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Mechanisms and clinical relevance of bacterial heteroresistance

Abstract

Antibiotic heteroresistance is a phenotype in which a bacterial isolate contains subpopulations of cells that show a substantial reduction in antibiotic susceptibility compared with the main population. Recent work indicates that heteroresistance is very common for several different bacterial species and antibiotic classes. The resistance phenotype is often unstable, and in the absence of antibiotic pressure it rapidly reverts to susceptibility. A common mechanistic explanation for the instability is the occurrence of genetically unstable tandem amplifications of genes that cause resistance. Due to their instability, low frequency and transient character, it is challenging to detect and study these subpopulations, which often leads to difficulties in unambiguously classifying bacteria as susceptible or resistant. Finally, in vitro experiments, mathematical modelling, animal infection models and clinical studies show that the resistant subpopulations can be enriched during antibiotic exposure, and increasing evidence suggests that heteroresistance can lead to treatment failure.

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Nature Reviews Microbiology thanks W. van Schaik, M. Valvano and D. S. Weiss for their contribution to the peer review of this work.

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Acknowledgements

Work in the authors’ laboratory was supported by a grant from the Swedish Research Council (to D.I.A.).

Author information

D.I.A., H.N. and K.H. researched data for the article, contributed substantially to the discussion of content, wrote the article and reviewed and edited the manuscript before submission.

Competing interests

The authors declare no competing interests.

Correspondence to Dan I. Andersson.

Glossary

Minimal inhibitory concentration

(MIC). The lowest concentration of an antimicrobial drug that prevents growth of a bacterial population.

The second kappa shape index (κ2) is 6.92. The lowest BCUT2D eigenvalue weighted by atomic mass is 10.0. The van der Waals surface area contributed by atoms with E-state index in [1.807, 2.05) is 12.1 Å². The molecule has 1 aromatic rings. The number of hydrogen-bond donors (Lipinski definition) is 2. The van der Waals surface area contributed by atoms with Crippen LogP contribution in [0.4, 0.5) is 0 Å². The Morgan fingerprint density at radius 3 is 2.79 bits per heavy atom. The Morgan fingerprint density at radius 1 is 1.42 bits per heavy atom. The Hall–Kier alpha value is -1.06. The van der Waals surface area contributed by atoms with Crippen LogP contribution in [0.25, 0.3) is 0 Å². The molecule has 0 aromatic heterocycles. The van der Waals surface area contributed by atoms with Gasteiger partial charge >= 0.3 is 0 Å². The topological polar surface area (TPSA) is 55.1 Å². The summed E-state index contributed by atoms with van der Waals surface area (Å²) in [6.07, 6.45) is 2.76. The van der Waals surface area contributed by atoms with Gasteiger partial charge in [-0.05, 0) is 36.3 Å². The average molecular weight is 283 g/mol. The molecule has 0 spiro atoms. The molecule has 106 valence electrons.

Antimicrobial susceptibility test

(AST). A method used to determine the minimal inhibitory concentration or clinical resistance level of a bacterial isolate.

Clinical breakpoint

The concentration of an antibiotic that defines whether infection with a bacterial species is treatable with the antibiotic (susceptible) or untreatable (resistant) with the antibiotic.

Persister cells

Bacteria that are sensitive to an antibiotic but that can survive in the presence of the antibiotic because their growth has temporarily stopped.

Compensatory mutations

Mutations that alleviate or suppress the phenotypic effect of a previous mutation.

Small colony variant

Naturally occurring bacterial mutants with defects in electron transport that result in slow growth and resistance to certain antibiotic classes.

Pseudorevertants

Mutants that carry a second mutation (see Compensatory mutations) that alleviates or reverses the phenotypic effects of an already existing mutation.

Inoculum effect

A phenomenon where the minimal inhibitory concentration of an antibiotic increases with the density of cells in the inoculum in the antimicrobial susceptibility test.

Major errors

Major errors are observed when one bacterial isolate is characterized as susceptible to an antibiotic when tested by one type of antimicrobial susceptibility test but is characterized as resistant to that antibiotic when tested by another antimicrobial susceptibility test.

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Fig. 1: Factors to consider when defining heteroresistance.
Fig. 2: Population analysis profile (PAP) test to identify heteroresistance and clinical relevance of heteroresistance.
Fig. 3: Mechanisms of heteroresistance.
Fig. 4: Gene amplifications as a cause of unstable heteroresistance.